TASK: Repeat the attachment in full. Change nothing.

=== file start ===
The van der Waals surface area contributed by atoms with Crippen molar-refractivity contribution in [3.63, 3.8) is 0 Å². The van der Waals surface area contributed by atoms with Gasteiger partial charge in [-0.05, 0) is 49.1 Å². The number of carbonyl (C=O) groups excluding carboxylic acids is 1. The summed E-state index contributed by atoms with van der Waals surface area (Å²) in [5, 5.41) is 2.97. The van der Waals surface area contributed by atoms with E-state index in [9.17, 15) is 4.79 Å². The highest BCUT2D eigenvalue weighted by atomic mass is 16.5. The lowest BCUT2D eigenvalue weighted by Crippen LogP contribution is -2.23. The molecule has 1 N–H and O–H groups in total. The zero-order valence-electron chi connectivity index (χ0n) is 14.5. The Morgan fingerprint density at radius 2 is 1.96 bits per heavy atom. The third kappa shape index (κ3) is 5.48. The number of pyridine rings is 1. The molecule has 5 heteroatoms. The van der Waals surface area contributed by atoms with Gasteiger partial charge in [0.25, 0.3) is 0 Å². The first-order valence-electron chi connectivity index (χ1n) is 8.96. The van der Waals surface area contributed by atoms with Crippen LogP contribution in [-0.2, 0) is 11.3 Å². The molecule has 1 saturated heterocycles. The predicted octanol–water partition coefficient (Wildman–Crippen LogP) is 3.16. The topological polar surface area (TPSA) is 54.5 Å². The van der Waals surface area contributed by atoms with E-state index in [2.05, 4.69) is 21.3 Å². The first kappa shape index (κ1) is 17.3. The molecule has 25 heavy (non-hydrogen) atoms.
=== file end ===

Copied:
The van der Waals surface area contributed by atoms with Crippen molar-refractivity contribution in [3.63, 3.8) is 0 Å². The van der Waals surface area contributed by atoms with Gasteiger partial charge in [-0.05, 0) is 49.1 Å². The number of carbonyl (C=O) groups excluding carboxylic acids is 1. The summed E-state index contributed by atoms with van der Waals surface area (Å²) in [5, 5.41) is 2.97. The van der Waals surface area contributed by atoms with E-state index in [9.17, 15) is 4.79 Å². The highest BCUT2D eigenvalue weighted by atomic mass is 16.5. The lowest BCUT2D eigenvalue weighted by Crippen LogP contribution is -2.23. The molecule has 1 N–H and O–H groups in total. The zero-order valence-electron chi connectivity index (χ0n) is 14.5. The Morgan fingerprint density at radius 2 is 1.96 bits per heavy atom. The third kappa shape index (κ3) is 5.48. The number of pyridine rings is 1. The molecule has 5 heteroatoms. The van der Waals surface area contributed by atoms with Gasteiger partial charge in [0.25, 0.3) is 0 Å². The first-order valence-electron chi connectivity index (χ1n) is 8.96. The van der Waals surface area contributed by atoms with Crippen LogP contribution in [-0.2, 0) is 11.3 Å². The molecule has 1 saturated heterocycles. The predicted octanol–water partition coefficient (Wildman–Crippen LogP) is 3.16. The topological polar surface area (TPSA) is 54.5 Å². The van der Waals surface area contributed by atoms with E-state index in [2.05, 4.69) is 21.3 Å². The first kappa shape index (κ1) is 17.3. The molecule has 25 heavy (non-hydrogen) atoms.